First and foremost, a judge would look to what is in the best interests of your child when determining what sort of conservatorship arrangement is appropriate. The long-term and short-term impacts of the conservatorship arrangement will be important to a judge. This means that if you present some potential harm to your child as far as your parenting is concerned, then a judge may consider not allowing you to be in contact with your child all that frequently. Also, you would not be able to exercise conservatorship rights on the same level as a primary or possessory conservator under a joint managing conservatorship.
Frequently, drug or alcohol addiction is a reason that is used to justify a sole managing conservator. This is an extreme example that I will discuss when the subject of sole managing conservatorships comes up in conversation with a client or a potential client of the Law Office of Bryan Fagan.
Our office represented a mother in the Houston area a few years ago whose daughter visited with her father during a divorce case immediately after being issued temporary orders. The parents had been named joint managing conservators in those temporary orders, with the father had the right to possess his daughter on the first, third, and fifth weekends of each month. This fairly standard possession schedule was almost exactly like a standard possession order contained in the Texas Family Code.
A major issue arose when our client’s husband was driving under alcohol with the child in the vehicle. This occurs during the middle of one of his weekend periods of Visitation. Our client's husband was arrested and was awakened at night with a call from the police saying that she had to come immediately to the arrest scene to pick up the child. Needless to say, this greatly upset our client and set the stage for her filing of an immediate petition to modify the temporary orders.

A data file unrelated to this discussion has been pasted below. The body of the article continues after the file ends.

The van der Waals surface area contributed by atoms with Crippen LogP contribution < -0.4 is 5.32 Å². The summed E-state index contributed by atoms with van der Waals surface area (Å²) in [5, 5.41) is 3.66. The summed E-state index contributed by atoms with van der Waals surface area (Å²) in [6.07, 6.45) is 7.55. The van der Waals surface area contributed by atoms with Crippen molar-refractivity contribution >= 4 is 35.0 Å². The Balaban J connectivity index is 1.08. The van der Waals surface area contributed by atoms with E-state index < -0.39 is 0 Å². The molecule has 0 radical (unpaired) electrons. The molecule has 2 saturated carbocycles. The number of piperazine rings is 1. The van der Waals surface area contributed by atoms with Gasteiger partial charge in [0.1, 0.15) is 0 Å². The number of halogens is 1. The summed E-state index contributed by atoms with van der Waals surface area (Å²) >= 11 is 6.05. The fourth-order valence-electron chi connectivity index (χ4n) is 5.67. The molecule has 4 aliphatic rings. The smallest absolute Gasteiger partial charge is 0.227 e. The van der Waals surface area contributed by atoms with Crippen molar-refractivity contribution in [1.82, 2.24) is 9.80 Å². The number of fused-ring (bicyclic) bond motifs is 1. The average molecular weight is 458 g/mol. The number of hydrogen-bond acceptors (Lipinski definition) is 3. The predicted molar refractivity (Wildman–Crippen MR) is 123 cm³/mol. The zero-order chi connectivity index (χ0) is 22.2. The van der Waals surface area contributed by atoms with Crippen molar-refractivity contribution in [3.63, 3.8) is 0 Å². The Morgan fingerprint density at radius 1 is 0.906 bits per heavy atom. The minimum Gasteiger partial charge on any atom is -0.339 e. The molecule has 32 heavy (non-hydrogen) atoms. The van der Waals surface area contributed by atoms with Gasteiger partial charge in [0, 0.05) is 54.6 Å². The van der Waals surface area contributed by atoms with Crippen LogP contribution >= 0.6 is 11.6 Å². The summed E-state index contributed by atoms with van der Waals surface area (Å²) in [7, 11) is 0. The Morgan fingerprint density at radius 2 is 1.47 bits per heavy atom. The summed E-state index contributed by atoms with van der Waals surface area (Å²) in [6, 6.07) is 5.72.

The temporary orders restricted the husband's Visitation a great deal. They only allowed four additional Visitation periods once remedial measures were taken like drug and alcohol counseling and testing for alcohol before periods of Visitation. The husband cannot drive to any place with the child other than at the grocery store or a doctor's visit. These were understandably strict requirements that were put in place to prevent anything like this from happening again.
In the long term, we negotiated for a sole managing conservatorship where our client was named the sole managing conservator of the child. This did not have to go before the judge as to the circumstances and facts or completely in our favor. It would be nearly impossible for someone to argue it is in the best interest of a child to be in regular contact with someone who would drive under the influence of them.
Fathers beware of the joint custody “trap.”